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Hydrogen specific volume

  1. Sep 22, 2012 #1
    1. The problem statement, all variables and given/known data

    A sample of hydrogen is at a pressure of 1000mb and a temperature of +10° C.
    Calculate its specific volume.


    2. Relevant equations

    I'm guessing PV=mRT

    3. The attempt at a solution

    P=1 bar
    m=2 g
    R=constant (do I use the universal constant or is there a constant for Hydrogen? If so how do I find it)
    T=283.15K
     
    Last edited: Sep 22, 2012
  2. jcsd
  3. Sep 22, 2012 #2
    The ideal gas law is PV=nRT where n is number of gas moles. You can use the ideal gas law, but you first have to find how many moles of hydrogen are in 2kg of hydrogen. To do this, you can use this conversion factor for hydrogen:

    [itex]\displaystyle \frac{1.008 g}{mole}Hydrogen[/itex]
     
  4. Sep 22, 2012 #3
    Ok so I don't know why I typed 2kg of hydrogen. Its a sample of hydrogen which is 1 gram but since Hydrogen is H2 in the atmosphere it should be 2 grams which is 2 moles correct?
     
  5. Sep 22, 2012 #4
    If the problem states that it's a 1 gram sample of Hydrogen, then the mass is 1 gram. Hydrogen gas is indeed H2, which means each molecule contains two Hydrogen atoms. To account for this, you make a new conversion factor for H2, multiplying the mass of hydrogen by 2.

    [itex]\displaystyle \frac{2.016 g}{mole}H_2[/itex]
     
  6. Sep 22, 2012 #5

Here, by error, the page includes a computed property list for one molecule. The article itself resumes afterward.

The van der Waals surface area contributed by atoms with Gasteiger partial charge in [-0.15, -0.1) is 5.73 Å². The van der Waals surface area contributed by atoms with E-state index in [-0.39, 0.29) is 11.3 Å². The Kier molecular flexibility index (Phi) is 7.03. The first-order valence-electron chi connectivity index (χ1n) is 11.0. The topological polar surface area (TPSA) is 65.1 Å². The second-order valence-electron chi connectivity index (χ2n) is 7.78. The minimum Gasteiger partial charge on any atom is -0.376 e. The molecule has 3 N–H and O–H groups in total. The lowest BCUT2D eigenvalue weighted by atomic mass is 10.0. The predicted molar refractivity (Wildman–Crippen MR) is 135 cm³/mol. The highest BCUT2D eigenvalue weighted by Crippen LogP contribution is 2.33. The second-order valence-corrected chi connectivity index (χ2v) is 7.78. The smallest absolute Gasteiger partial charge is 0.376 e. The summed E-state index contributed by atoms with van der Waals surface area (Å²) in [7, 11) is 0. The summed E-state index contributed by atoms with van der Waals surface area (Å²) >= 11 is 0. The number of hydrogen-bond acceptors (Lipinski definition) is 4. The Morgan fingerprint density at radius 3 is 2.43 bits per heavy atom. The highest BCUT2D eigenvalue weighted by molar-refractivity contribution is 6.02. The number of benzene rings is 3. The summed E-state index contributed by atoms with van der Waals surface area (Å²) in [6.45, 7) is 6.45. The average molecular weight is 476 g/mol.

Ok redid some work

    Density = (P * MW) / (R * T)
    0.9869231693139999 atm
    Molecular weight of 2 g/mol
    R = 0.08206 L*ATM / mol*K
    T = 283.15K

    1.97384/23.235289 = 0.08495 g/L

    specific volume = 1/density
    specific volume of hydrogen = 11.77163 g/L

    Maybe yes?
     
  7. Sep 22, 2012 #6
    It looks alright, but when you take 1/density at the end, the units change to L/g. However, there was no need to use the density equation. Allow me to show you a simpler way:

    [itex]\displaystyle 1g\: H_2 ×\frac{1\: mole}{2.016 g}=0.5\:mole\: H_2[/itex]

    [itex]\displaystyle PV=nRT[/itex]

    [itex]\displaystyle V=\frac{nRT}{P}[/itex]

    n is the number of moles of H2 (0.5), R is the gas constant, and T and P are given. This gives the volume of one gram of hydrogen gas, which is equal to the specific volume.
     
  8. Sep 22, 2012 #7
    Awesome, thanks for explaining an easier way too!
     
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